Who can be against unity (well, I can when it means accepting statist principles as the glue of unity)? We've got many differences that can be overlooked for a week or two until the giddiness subsides, but then it'd be helpful to get back to reality and look at the factions at play. Our two-party, which is becoming one-party, system is an illusion.
Here's how I see the divisions:
The Professional/Corporate crowd is a mixture of Democrats and Republicans made up the Washington intelligentsia, professional politicians, favored corporations -- the RINOs, limousine liberals and established Washington insiders. This crowd wants to maintain the status quo through state power enmeshed with powerful corporate players. They are concerned with status, connections, the right parties, the right inside investments, cronyism and all the perks and prestige of power. This is where the greatest resistance to change orginates, and it's designed to keep outsiders out and insiders in. You can relate this to pure, protected power and the military/industrial complex.
The Conservatives are the Rush Limbaugh, Sean Hannity, Gov. Sanford, Gov. Jindal crowd who promote fiscal responsibility, personal responsibility, relatively free markets, religious political action, right to life, morality, military strength, low taxes, war on drugs and other law and order issues. They differ from most libertarians due to an emphasis on strong military use, stringent enforcement of drug laws, subjective morality issues which can involve government coercion rather than free choice, such as pornography. Some libertarians may have the same moral understanding but would rather leave it up to society to work out problems of morality rather than law-makers. Plus, libertarians may believe in a strong national defense, but disagree with conservatives on how best to use the military -- a difference of military interference and non-interference. Many conservatives will accept a more intrusive government than libertarians who range from minarchy to anarchy.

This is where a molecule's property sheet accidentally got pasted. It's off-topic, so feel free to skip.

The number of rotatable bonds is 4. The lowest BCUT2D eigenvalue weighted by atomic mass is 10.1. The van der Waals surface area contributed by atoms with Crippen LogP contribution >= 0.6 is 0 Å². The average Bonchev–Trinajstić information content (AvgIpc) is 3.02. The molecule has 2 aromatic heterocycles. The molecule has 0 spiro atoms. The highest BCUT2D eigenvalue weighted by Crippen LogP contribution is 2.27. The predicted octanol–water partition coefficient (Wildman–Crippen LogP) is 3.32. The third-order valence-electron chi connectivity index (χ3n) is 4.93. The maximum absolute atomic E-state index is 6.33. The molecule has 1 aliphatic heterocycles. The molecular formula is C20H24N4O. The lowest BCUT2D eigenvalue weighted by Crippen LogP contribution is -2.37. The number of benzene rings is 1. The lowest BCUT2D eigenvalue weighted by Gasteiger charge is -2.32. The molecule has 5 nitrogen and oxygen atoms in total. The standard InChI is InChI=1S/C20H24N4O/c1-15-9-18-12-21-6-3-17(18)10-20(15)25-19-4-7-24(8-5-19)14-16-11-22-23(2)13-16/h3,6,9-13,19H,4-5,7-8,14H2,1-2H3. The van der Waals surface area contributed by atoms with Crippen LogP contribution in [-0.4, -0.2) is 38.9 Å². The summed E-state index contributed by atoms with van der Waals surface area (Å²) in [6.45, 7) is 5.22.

The Liberal/Labor/Middle Class faction is the blue-collar crowd with a limited agenda of promoting labor against management. This faction could be made up of both Republican and Democrat blue-collars but is mostly Democrats from large industrial states. This can be related to populism and is probably the least ideological, just common-sense, down-home little guy against the fat cat mindset. Technological advances and a changing global economy are weakening the influence of this faction. Protectionism and resistance to free-trade agreements are characteristic of blue-collars.
Libertarians are a diverse group with weak political power. The Libertarian Party is established but doesn't have much influence except in the realm of ideas. Libertarians range from anarchists to minarchists to some on the left and right who accept a larger role for government but propose less government interference in private/personal matters. Libertarians, for the most part, are proponents for military non-interference, freedom of choice in all areas that don't violate the rights of others and for either a substitute for government or minimal government restricted to protection and courts. Libertarians generally believe in sanctity of property rights. The minarchist form of libertarianism believes in limited government, privatization, free trade and personal liberty that leaves a free society to handle moral issues.
Progessives/Socialists/Environmentalists/Anti-Capitalists started gaining power in the 60s and have had a lot of influence on government policy, although they've been cynically used by the Professional/Corporate crowd of the Democrat Party to build support for liberal agendas. This faction is statist with a socialist bent -- influenced by Marxist ideology with little respect for property rights. They are progressive in the sense of social progression having to do equality and fairness, but not progressive in the sense of technological or economic advancement. Who knows if Obama will be their hero or just another cog in the Professional/Corporate machine.
The pramatists I see as the McCains and Liebermans, the ones who practice practical, utilitarian politics. This group is made up the independents who receive so much attention come election time, the ones who say they will vote non-partisan for the best candidate with the best ideas. The independents could be libertarians if they begin to understand the ideas.
So, Obama is going to bring them all together in service of the greater good. Good luck with that - not.